In Bahrain, the government is ramping up its online campaign to attack human rights defenders, Americans for Democracy and Human Rights in Bahrain (ADHRB) reports. Notably, a Ministry official named Sayed Yousif AlMuhafdha, Vice President of Salam for Democracy and Human Rights and a board member of the Bahrain Center for Human Rights (BCHR), currently in exile in Germany, in addition to Hussein al-Satri, an online activist. BCHR responded with a statement urging that Bahrain guarantee “the physical integrity and psychological well-being” of AlMuhadafdha and al-Satri, as well as their families’; “put an end to all threats and acts of harassment”; comply with the United Nations Declaration on Human Rights Defenders; and ensure a broader respect for human rights and fundamental freedoms.

In Israel and Palestine, Palestinian journalist for Anadolu Agency Mustafa Al-Kharouf has been detained for months as Israeli authorities seek to deport him. As the Palestinian Center for Development and Media Freedoms (MADA) reported on 2 June, Al-Kharouf has lived in Jerusalem since he was a child. This is part of the wider campaign by the Israeli government to muzzle freedom of expression on Palestine. Indeed, on 14 June, Reporters Without Borders (RSF) noted that six Palestinian journalists held for “threatening Israel’s security” were tried and convicted that week. Five more are awaiting trial.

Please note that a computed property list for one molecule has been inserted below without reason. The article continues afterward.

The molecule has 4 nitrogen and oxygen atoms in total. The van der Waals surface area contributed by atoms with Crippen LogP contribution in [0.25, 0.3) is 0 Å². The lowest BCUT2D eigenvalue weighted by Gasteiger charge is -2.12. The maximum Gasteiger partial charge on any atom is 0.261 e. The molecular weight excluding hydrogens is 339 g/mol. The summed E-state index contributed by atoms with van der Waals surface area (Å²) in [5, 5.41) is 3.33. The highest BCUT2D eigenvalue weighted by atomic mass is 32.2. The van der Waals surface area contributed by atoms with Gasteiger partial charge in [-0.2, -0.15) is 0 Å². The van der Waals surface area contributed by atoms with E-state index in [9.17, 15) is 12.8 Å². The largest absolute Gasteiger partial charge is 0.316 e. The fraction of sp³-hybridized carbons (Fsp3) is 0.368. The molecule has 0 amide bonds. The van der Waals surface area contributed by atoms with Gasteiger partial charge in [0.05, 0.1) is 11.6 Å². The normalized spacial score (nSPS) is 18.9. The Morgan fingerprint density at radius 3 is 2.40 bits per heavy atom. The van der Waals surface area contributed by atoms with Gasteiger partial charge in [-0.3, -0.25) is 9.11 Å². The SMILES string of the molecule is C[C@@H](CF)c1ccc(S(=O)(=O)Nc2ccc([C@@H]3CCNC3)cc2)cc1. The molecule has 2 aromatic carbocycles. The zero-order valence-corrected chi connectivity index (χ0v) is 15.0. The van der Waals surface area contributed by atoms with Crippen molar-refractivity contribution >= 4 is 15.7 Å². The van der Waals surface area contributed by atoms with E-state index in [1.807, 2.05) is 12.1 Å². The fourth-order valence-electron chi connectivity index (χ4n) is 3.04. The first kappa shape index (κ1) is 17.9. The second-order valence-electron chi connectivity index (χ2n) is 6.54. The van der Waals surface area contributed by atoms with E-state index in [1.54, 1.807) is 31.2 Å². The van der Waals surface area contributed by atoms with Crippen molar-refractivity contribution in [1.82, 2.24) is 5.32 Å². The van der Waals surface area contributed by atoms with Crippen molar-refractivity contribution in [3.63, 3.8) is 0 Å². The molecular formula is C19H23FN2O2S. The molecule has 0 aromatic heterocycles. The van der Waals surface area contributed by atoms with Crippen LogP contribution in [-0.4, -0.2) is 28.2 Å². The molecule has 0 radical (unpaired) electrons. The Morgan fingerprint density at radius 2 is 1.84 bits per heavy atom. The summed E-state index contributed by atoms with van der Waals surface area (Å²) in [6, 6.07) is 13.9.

Focus on gender

In Egypt, NGOs around the world, including CIHRS, Association for Freedom of Thought and Expression (AFTE), GCHR, Index on Censorship and Syrian Center for Media and Freedom of Expression (SCM), called for the immediate and unconditional release of transgender woman Malak Al-Kashif, arrested in Egypt for expressing her political views on Facebook. These NGOs noted that Al-Kashif’s gender identity has been used against her by the authorities, who continue to refer to her by the male pronoun.

In brief

In Algeria, independent news websites Tout Sur l’Algérie and Algérie Part have been widely inaccessible within the country since 12 June. It seems likely that this is in connection to their coverage of anti-government protests, according to CPJ.

In Syria, photojournalist Amjad Hassan Bakir, who was embedded with the Free Idlib Army, was killed in a suspected regime missile strike on 21 June in the city of Kafr Houd, in Idlib governate.

According to Social Media Exchange (SMEX), Lebanon has witnessed an increase in legal cases against online speech. In May alone, Muhal, SMEX’s observatory, “recorded five cases of citizens, journalists, and activists being summoned by the state for their online posts”

In Western Sahara and Morocco, RSF released a report documenting how the non-self-governing territory has become a “news black hole” due to the Moroccan government’s “constant persecution and repression of Sahrawi journalists”.

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Source: MEDIA FEED

HRNJ-UG Admin

Human Rights Network for Journalists-Uganda (HRNJ-Uganda) is a network of human rights journalists in Uganda working towards enhancing the promotion, protection and respect of human rights through defending and building the capacities of journalists, to effectively exercise their constitutional rights and fundamental freedoms for collective campaigning through the media.